• Advisors and long-term care ombudsman programs provide valuable insight about resident and family experiences and care delivery.

Slide 37: Tools

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  • For staff, facilities, residents and families

Slide 38: References

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  1. Bowers N, Nolet K, Roberts, E, et al. Implementing Change in Long-Term Care: A Practical Guide to Transformation. University of Wisconsin–Madison, School of Nursing; 2007. Accessed September 22, 2014.
  2. Institute for Patient and Family Centered Care. Bethesda, MD; December 2010. Accessed September 22, 2014.
  3. Love K. Person-Centered Care in Assisted Living: An Informational Guide. Center for Excellence in Assisted Living; June 2010. Accessed September 22, 2014.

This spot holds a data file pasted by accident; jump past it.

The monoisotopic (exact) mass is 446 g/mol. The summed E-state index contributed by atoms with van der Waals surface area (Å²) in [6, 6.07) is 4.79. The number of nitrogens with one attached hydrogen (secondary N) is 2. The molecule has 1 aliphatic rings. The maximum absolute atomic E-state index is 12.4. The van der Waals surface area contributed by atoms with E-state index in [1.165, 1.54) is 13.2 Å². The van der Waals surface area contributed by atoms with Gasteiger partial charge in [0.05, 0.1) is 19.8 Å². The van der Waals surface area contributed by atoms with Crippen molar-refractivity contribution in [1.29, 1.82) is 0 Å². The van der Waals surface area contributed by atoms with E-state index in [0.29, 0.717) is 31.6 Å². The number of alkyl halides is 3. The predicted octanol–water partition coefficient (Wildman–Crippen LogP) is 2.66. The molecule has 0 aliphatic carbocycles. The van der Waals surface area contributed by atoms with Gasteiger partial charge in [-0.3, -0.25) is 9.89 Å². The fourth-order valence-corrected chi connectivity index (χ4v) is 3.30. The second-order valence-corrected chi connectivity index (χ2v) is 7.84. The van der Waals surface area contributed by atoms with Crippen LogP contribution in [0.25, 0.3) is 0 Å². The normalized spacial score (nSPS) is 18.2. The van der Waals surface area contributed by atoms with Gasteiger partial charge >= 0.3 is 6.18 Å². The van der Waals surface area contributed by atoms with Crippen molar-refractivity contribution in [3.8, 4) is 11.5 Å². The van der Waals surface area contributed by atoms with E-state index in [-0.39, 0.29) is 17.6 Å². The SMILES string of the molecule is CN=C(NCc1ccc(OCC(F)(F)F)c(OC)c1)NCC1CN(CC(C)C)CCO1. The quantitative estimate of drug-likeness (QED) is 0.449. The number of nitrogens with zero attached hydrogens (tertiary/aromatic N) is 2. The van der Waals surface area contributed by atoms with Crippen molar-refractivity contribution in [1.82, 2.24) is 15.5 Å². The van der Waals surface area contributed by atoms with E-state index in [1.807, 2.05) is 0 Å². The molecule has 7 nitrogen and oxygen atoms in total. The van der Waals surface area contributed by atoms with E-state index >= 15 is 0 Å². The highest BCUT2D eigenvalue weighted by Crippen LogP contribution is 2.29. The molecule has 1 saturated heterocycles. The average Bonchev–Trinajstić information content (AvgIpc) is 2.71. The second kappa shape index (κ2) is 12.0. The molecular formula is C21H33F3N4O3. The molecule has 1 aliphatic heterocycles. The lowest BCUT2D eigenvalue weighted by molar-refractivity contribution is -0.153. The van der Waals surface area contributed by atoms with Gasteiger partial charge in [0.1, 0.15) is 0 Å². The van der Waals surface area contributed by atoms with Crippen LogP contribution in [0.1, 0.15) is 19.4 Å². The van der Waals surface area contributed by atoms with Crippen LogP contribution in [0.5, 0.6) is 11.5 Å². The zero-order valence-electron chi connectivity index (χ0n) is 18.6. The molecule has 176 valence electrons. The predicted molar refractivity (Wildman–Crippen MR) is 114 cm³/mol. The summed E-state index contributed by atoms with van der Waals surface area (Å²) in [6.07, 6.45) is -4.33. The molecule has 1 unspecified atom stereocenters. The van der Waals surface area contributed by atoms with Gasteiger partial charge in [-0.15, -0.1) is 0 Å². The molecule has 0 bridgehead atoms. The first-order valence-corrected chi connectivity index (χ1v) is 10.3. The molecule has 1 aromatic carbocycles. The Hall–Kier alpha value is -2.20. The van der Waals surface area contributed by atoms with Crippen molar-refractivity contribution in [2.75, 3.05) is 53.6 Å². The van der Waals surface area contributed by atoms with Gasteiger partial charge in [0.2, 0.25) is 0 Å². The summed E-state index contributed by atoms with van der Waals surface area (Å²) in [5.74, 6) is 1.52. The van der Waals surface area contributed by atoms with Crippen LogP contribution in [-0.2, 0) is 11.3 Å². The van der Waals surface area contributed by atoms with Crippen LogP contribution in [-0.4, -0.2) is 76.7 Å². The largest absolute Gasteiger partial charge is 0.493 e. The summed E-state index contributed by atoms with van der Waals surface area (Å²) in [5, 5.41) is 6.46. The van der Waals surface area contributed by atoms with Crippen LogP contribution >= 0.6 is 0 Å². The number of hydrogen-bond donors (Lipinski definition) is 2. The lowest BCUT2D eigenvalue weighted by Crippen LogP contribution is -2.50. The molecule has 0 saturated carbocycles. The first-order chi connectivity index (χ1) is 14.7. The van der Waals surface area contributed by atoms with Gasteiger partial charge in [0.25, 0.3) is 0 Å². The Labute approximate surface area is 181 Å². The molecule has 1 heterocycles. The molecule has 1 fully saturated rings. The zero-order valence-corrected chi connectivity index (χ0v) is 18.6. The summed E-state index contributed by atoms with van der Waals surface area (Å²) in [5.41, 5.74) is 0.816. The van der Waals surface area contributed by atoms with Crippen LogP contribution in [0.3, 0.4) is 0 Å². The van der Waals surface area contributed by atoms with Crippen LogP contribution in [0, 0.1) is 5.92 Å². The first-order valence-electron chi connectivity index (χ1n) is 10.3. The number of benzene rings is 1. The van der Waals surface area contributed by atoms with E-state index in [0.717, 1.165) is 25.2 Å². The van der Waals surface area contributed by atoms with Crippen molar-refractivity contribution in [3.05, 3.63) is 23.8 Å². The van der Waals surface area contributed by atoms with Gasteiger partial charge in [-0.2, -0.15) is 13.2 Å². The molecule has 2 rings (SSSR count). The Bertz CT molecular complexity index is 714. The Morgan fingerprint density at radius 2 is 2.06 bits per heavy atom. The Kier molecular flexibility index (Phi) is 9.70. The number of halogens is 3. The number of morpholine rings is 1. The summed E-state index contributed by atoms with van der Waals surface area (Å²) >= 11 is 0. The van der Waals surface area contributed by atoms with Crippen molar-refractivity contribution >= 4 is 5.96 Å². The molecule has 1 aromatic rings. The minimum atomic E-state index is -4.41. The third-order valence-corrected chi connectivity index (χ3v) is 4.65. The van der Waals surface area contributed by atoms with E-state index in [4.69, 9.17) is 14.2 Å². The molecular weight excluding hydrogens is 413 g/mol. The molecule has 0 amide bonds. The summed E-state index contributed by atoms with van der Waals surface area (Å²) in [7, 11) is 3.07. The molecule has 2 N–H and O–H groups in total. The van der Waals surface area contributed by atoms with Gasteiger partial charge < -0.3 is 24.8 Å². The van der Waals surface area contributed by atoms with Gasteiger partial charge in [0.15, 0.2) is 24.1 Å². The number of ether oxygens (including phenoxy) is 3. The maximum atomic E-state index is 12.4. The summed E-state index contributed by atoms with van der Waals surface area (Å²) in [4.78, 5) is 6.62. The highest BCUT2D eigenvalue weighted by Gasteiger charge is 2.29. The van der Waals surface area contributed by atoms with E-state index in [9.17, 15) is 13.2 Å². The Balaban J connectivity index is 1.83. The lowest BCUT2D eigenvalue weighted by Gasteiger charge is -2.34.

4. Advancing Excellence in America's Nursing Homes. Person-Centered Care. Advancing Excellence in America's Nursing Homes. Accessed November 11, 2014.
  5. Frampton S, Gil H, Guastello S, et al. Long-Term Care Improvement Guide, Planetree, Inc: Derby, CT; 2010. Accessed September 22, 2014.
  6. Turnham H. Resident and Family Centered Care. AHRQ Safety Program for Long-Term Care: CAUTI, July Content Webinar; July 2014.
  7. Patient and Family Engagement module, CUSP Toolkit. Rockville, MD: Agency for Healthcare Research and Quality; December 2012. Accessed September 22, 2014.
  8. National Long-Term Care Ombudsman Resource Center. About Ombudsmen. Washington, D.C.: National Long-Term Care Ombudsmen Resource Center. Accessed September 22, 2014.
Page last reviewed March 2017
Page originally created March 2017
Internet Citation: Module 5: Resident and Family Engagement. Content last reviewed March 2017. Agency for Healthcare Research and Quality, Rockville, MD. http://www.ahrq.gov/professionals/quality-patient-safety/quality-resources/tools/cauti-ltc/modules/implementation/long-term-modules/module5/mod5-slides.html